Male C57BL/6×C3H/He F1 hybrid mice were purchased at six weeks of age (Harlan-Teklad), individually housed in a specific pathogen free facility and fed a control diet based on the AIN-93M formulation (Bio-Serv, Frenchtown, NJ). Upon arrival and until 14 months of age, mice received 84 kcal per week, approximately 10% lower than ad lib intake. Starting at 14 months of age, mice were randomly divided into one of three groups: a Control group receiving the same diet; a resveratrol-treated group receiving the same diet as the controls but supplemented with 50 mg resveratrol per kg diet (resveratrol purchased from Sigma Chemical, St. Louis); this dose is approximately equal to 4.9 mg resveratrol per kg body weight assuming a 35 g mouse; a calorie restricted (CR) group receiving 63 kcal per week. Details on feeding Control and CR diets have been published elsewhere . At 30 months of age, tissues were collected from mice, flash-frozen in liquid nitrogen and stored at −80°C. Tissues were also collected from a group of young control mice that received the control diet from two to five months of age. The number of spontaneous deaths in each cohort prior to the age of sacrifice was 2/30, 0/18 and 2/22 in the control, CR and resveratrol-treated groups, respectively (Supplemental Table S2). Studies in young mice were performed as described above except the CR or resveratrol treatments were begun at two months of age and were continued through five months of age. All procedures complied with the Institutional Animal Care and Use Committee of the William S. Middleton Memorial Veterans Hospital, Madison, WI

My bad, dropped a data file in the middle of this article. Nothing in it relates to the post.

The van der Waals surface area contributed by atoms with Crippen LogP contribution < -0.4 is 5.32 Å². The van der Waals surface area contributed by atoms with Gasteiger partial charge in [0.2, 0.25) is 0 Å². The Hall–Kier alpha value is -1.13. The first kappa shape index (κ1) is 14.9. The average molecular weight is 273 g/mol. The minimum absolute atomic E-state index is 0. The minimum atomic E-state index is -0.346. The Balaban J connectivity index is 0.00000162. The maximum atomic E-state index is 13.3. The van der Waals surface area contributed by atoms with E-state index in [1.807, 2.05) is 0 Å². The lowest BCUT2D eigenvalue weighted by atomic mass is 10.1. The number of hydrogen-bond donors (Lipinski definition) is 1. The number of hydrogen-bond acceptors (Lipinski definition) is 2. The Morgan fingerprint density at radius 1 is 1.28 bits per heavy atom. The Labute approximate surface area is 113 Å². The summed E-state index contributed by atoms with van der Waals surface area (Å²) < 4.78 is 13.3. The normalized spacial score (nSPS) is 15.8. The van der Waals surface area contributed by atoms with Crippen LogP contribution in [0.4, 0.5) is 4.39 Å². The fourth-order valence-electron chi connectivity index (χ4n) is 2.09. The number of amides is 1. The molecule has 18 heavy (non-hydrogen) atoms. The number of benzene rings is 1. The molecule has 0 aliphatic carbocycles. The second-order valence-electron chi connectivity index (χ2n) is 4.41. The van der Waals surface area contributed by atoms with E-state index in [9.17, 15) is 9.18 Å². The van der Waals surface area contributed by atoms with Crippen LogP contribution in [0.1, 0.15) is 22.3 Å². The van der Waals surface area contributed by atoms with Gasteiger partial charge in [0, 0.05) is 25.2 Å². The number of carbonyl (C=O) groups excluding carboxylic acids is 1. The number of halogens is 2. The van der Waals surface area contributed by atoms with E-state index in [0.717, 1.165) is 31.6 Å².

Gene expression profiling was performed using Affymetrix Mouse Genome 430 2.0 arrays as described previously . Aging comparisons were made between Young and Old Control groups; CR and resveratrol effects were determined by comparing treated mice to the Old Control group. Genes were considered to be significantly different at P≤0.01 using Student's t-tests.
To discover gene classes that are significantly different between the two groups in each comparison, we used the Significance Analysis of Function and Expression (SAFE) analysis . This approach is a two-stage, permutation-based method that can be applied to various experimental designs, accounts for the unknown correlation among genes and enables permutation-based estimation of error rates. The SAFE analysis requires three input data structures: the gene expression data, a response vector, and a class matrix. The first two were created from the array data using custom source code to reformat the data to conform to what SAFE expects. The class matrix, which describes the functional categories and specifies what genes are members of what classes, was created in a similar way and was based on Gene Ontology (GO), and included classes with at least 10 genes. This resulted in 571 classes. The SAFE analysis was then run using the default settings for the local statistic (Student's t) and GO terms that differed at P≤0.05 were considered significantly different.